“The so-called fileless malware is unique in its ability to disappear after being installed on a server. Once the attacked computer is rebooted, the malware renames itself, leaving no detectable trace of its existence,” Gizmodo explained. “It can take several months before sysadmins realize the machine has been infected. During that time period, hackers can steal freely from the coffers of the affected enterprise.”
Two years ago, Kaspersky discovered that they themselves had been compromised with in-memory malware that affected their networks directly. The bug, which they named Duqu 2.0, was derived from Stuxnet, the infamous malware developed by the US and Israel to sabotage Iran’s nuclear program. While they have not yet named the in-memory malware they have tracked, the anti-virus company says that it is very similar to Duqu 2.0.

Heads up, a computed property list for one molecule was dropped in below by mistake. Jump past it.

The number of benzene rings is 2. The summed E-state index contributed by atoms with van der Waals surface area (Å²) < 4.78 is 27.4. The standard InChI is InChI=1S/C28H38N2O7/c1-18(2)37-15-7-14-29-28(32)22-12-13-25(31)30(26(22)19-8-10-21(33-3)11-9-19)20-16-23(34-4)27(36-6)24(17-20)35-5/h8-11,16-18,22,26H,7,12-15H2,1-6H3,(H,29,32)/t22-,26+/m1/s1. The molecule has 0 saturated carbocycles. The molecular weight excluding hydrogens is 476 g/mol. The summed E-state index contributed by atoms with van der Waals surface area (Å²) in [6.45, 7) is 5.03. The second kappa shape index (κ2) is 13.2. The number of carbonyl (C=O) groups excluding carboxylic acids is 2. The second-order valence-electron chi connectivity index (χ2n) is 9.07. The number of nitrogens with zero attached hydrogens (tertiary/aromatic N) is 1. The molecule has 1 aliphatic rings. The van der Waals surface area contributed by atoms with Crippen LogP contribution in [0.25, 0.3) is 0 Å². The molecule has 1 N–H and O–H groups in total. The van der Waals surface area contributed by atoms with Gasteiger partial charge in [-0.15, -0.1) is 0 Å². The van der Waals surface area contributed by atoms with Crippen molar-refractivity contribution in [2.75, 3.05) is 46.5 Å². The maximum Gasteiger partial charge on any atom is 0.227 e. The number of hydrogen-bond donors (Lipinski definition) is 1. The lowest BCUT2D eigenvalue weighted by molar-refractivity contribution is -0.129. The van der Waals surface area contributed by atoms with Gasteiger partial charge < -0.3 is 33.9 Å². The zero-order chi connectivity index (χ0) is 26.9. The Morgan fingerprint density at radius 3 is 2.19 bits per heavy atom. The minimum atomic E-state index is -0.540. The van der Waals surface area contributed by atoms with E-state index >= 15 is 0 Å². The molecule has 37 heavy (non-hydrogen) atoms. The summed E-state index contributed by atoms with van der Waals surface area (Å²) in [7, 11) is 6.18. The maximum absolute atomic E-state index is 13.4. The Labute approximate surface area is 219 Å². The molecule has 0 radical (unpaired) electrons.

Kaspersky found the malware in over 40 nations, including 21 cases in the United States. They have promised to provide further details about the attacks, as well as the hackers objectives, during the Security Analyst Summit in St. Maarten in April.